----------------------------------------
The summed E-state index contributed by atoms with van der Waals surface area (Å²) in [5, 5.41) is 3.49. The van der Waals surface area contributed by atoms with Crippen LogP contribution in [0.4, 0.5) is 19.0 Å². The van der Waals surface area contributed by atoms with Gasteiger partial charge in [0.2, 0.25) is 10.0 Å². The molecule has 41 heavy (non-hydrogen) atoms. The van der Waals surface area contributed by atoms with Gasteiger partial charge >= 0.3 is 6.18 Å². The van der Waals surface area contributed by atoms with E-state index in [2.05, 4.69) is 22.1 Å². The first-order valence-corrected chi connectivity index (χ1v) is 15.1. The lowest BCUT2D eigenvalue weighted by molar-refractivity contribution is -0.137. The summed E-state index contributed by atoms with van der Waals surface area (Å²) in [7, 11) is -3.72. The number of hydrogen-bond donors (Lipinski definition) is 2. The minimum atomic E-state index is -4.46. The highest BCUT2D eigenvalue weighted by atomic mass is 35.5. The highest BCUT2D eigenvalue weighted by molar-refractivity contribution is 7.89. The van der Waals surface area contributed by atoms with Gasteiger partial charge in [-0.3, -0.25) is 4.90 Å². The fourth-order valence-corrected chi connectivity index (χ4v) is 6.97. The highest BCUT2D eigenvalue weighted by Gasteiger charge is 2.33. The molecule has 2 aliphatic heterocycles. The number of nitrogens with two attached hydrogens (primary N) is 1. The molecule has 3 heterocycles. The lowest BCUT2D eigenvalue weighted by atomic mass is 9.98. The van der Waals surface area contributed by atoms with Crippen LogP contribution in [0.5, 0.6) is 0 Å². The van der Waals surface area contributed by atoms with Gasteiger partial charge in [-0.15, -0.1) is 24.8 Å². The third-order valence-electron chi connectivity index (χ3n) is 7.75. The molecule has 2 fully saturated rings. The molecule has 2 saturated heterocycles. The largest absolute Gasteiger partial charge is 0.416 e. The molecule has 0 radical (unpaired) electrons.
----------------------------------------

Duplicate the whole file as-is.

The summed E-state index contributed by atoms with van der Waals surface area (Å²) in [5, 5.41) is 3.49. The van der Waals surface area contributed by atoms with Crippen LogP contribution in [0.4, 0.5) is 19.0 Å². The van der Waals surface area contributed by atoms with Gasteiger partial charge in [0.2, 0.25) is 10.0 Å². The molecule has 41 heavy (non-hydrogen) atoms. The van der Waals surface area contributed by atoms with Gasteiger partial charge >= 0.3 is 6.18 Å². The van der Waals surface area contributed by atoms with E-state index in [2.05, 4.69) is 22.1 Å². The first-order valence-corrected chi connectivity index (χ1v) is 15.1. The lowest BCUT2D eigenvalue weighted by molar-refractivity contribution is -0.137. The summed E-state index contributed by atoms with van der Waals surface area (Å²) in [7, 11) is -3.72. The number of hydrogen-bond donors (Lipinski definition) is 2. The minimum atomic E-state index is -4.46. The highest BCUT2D eigenvalue weighted by atomic mass is 35.5. The highest BCUT2D eigenvalue weighted by molar-refractivity contribution is 7.89. The van der Waals surface area contributed by atoms with Gasteiger partial charge in [-0.3, -0.25) is 4.90 Å². The fourth-order valence-corrected chi connectivity index (χ4v) is 6.97. The highest BCUT2D eigenvalue weighted by Gasteiger charge is 2.33. The molecule has 2 aliphatic heterocycles. The number of nitrogens with two attached hydrogens (primary N) is 1. The molecule has 3 heterocycles. The lowest BCUT2D eigenvalue weighted by atomic mass is 9.98. The van der Waals surface area contributed by atoms with Crippen LogP contribution in [0.5, 0.6) is 0 Å². The van der Waals surface area contributed by atoms with Gasteiger partial charge in [-0.15, -0.1) is 24.8 Å². The third-order valence-electron chi connectivity index (χ3n) is 7.75. The molecule has 2 fully saturated rings. The molecule has 2 saturated heterocycles. The largest absolute Gasteiger partial charge is 0.416 e. The molecule has 0 radical (unpaired) electrons.